murder vs mansluaghter

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blackfalcon
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murder vs mansluaghter

Post by blackfalcon »

I believe that people who commit manslaughter (except 1st degree) unless they were doing something very illegal should be handled very lightly, if not not punished at all. But yet if you commit murder, i think you should be killed. Who else thinks this way?

Drz23
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RE: murder vs mansluaghter

Post by Drz23 »

I disagree with your last statement entirely. To many times innocent men have gone to jail and then later evidence comes out that concludes it was not them. You must be punished for manslaughter to a certain degree, though it all depends on the situation. You are in a fight and at first it is self-defense but once you get him on the ground you hit him with a bat to the head they should be punished strongly. If you kill a man, no matter if you tried to or not you ought to be punished.

blackfalcon
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RE: murder vs mansluaghter

Post by blackfalcon »

What if you are in a car and your car skids you hit someone. What if you did not intend to hurt someone at all? What if it was all an accident. Everyone who commits manslaughter would do anything to take it back. You could while driving home accidently kill someone. Should you get punished severely for it? If you were driving drunk, that is one thing, but if you were not breaking any laws, and you are not intending to hurt someone. You will find most people who commit manslaughter feel worse that they hurt someone one then that they broke the law. Punishment is to teach you not to do something. What is punishing someone for manslaughter for? Dont accidently kill people? Something that they know anyway and did not intend or want to do?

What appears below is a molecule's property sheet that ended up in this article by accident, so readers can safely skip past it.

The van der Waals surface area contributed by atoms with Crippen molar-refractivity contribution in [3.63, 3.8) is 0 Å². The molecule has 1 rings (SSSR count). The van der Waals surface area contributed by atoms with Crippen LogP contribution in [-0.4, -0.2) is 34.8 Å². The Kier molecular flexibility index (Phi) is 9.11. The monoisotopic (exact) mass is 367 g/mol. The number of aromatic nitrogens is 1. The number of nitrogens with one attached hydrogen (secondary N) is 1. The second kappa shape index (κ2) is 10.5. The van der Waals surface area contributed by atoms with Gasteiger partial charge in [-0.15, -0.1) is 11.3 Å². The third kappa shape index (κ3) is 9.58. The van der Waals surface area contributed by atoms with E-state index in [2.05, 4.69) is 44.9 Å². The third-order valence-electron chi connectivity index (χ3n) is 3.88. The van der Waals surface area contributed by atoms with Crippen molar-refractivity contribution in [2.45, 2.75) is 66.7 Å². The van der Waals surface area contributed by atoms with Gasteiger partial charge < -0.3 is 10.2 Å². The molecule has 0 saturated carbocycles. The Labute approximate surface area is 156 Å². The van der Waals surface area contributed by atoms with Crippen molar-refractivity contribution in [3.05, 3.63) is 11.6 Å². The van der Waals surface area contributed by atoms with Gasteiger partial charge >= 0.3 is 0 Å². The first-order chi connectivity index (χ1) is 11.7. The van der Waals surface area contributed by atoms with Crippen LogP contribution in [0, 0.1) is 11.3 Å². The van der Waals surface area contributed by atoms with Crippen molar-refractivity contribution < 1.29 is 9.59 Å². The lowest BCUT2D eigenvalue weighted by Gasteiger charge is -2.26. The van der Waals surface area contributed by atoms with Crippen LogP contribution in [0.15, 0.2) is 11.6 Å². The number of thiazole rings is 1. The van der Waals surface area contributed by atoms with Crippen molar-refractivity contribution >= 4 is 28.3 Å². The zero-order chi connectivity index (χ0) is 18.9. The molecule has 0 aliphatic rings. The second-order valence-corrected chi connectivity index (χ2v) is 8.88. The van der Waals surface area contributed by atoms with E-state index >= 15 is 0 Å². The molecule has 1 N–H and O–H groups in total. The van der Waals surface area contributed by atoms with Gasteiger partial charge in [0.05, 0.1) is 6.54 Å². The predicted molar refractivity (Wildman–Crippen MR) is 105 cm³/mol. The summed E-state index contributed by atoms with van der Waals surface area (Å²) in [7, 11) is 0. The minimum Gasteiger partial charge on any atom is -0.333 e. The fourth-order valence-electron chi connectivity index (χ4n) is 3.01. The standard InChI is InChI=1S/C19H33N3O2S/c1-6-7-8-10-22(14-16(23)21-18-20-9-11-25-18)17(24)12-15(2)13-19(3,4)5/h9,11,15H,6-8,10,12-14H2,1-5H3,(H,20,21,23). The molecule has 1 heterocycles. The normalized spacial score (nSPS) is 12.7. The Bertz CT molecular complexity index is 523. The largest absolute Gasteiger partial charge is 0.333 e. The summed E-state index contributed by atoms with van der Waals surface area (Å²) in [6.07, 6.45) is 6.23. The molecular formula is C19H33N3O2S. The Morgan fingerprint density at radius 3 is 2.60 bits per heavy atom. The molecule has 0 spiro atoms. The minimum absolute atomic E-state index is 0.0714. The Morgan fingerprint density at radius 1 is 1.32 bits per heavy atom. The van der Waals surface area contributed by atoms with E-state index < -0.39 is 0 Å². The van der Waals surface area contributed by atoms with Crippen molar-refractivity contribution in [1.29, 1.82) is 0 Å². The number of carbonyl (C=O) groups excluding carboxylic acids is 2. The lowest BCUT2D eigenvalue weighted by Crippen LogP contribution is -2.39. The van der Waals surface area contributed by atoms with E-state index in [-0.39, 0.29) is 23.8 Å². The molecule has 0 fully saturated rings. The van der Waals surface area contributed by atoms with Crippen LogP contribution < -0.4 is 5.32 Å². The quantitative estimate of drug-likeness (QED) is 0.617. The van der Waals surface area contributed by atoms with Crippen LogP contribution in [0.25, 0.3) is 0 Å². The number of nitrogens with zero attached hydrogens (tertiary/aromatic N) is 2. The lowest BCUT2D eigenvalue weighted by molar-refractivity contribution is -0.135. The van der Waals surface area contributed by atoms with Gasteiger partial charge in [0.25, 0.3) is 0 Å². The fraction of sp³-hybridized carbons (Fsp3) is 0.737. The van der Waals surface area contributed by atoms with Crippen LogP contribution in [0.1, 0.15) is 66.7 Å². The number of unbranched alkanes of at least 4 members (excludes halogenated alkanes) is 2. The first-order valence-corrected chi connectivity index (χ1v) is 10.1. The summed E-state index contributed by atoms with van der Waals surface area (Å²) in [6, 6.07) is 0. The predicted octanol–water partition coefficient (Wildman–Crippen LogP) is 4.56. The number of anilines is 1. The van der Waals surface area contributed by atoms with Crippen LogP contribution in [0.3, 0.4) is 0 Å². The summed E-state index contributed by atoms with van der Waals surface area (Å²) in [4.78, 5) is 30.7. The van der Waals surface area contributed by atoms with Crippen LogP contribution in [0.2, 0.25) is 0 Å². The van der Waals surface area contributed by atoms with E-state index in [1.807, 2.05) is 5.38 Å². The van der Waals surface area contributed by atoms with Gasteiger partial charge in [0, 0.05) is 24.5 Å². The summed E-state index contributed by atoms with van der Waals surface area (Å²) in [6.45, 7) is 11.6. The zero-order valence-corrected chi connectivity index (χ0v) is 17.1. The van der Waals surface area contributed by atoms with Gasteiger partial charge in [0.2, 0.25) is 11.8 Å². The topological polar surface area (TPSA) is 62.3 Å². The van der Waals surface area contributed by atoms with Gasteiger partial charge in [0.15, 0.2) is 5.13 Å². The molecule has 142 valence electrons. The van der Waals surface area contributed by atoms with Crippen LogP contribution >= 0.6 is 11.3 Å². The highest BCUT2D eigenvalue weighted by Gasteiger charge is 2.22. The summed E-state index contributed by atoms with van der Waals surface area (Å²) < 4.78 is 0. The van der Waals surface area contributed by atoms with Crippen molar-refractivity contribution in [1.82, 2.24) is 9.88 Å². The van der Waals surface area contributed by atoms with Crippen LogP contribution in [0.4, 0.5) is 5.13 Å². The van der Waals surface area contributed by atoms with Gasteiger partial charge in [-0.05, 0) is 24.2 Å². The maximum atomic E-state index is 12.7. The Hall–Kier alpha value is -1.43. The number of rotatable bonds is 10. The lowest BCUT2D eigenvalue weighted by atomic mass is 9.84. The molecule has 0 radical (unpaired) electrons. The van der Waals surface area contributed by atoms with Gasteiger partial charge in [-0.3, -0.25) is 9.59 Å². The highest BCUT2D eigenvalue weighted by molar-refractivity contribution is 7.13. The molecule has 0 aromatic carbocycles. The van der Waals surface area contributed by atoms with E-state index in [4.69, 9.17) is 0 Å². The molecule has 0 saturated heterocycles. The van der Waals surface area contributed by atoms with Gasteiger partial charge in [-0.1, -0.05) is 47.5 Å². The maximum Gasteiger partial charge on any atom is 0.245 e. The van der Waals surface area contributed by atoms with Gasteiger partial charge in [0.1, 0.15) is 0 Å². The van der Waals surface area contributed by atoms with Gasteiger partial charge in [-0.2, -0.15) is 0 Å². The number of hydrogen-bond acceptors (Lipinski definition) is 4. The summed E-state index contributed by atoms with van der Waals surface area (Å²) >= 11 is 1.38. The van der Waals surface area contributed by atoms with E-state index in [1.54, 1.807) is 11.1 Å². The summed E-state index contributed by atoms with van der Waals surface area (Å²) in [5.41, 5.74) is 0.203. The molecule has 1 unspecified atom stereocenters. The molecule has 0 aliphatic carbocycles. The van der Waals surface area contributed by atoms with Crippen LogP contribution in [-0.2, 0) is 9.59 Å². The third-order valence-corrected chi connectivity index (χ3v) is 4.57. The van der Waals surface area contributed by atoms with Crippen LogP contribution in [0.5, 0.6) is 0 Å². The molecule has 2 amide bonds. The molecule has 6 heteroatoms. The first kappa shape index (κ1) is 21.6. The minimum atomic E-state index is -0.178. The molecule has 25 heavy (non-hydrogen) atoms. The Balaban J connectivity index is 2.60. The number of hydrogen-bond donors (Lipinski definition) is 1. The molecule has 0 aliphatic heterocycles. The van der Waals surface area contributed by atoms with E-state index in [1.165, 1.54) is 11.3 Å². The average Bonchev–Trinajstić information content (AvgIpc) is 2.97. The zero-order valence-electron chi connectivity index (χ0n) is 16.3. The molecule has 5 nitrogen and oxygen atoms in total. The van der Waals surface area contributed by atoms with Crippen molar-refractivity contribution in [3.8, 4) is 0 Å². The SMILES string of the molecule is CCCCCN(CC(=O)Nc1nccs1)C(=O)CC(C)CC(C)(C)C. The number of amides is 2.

And about killing them I was exaggerating. And what is the difference between someone who did not kill someone and someone who did, but did not intend to?

Lass
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RE: murder vs mansluaghter

Post by Lass »

My opinion is pretty much that accidental deaths (and I mean accidental; that does not, in my books, include driving over the speed limit and then "accidentally" hitting a pedestrian) should not be punished. For example, X is fishing and his hook flies off when he's casting his line; it hits Y, who is a haemophiliac and dies of blood loss. In English law, this is known as "lack of certain foresight". You had no idea and could not possibly have imagined that death could result yet death did result. The guy is not guilty of murder and should not be punished at all. Punishment is, to my mind, (1) about justice and (2) about the safety of the public. In the example given, there is no fault to be punished and no justice to be done; neither is there any doubt as to the risk of leaving X in society. Hence, no punishment.

If X hits Y over the head, not in self-defence, whether or not he intended to kill, and Y dies, that is murder, IMHO.

The one example is a plain accident. The second is a deliberate act which directly caused death. The one should be punished, the other should not.
Above all, I would teach him to tell the truth ... Truth-telling, I have found, is the key to responsible citizenship. The thousands of criminals I have seen in 40 years of law enforcement have had one thing in common: Every single one was a liar. [JE Hoover]

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Dom
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RE: murder vs mansluaghter

Post by Dom »

[quote=Lass]
...For example, X is fishing and his hook flies off when he's casting his line; it hits Y, who is a haemophiliac and dies of blood loss...
[/quote]

You gruesome woman!! :P :P :P

Basically, I think that there are three basic situations:

- Someone was killed, and the killer intended to do it.
- Someone was killed, but the killer did NOT intend to do it.
- Someone was killed, but the killer did NOT intend to do it. However, the death resulted from an illegal activity (such as breaking the speed limit).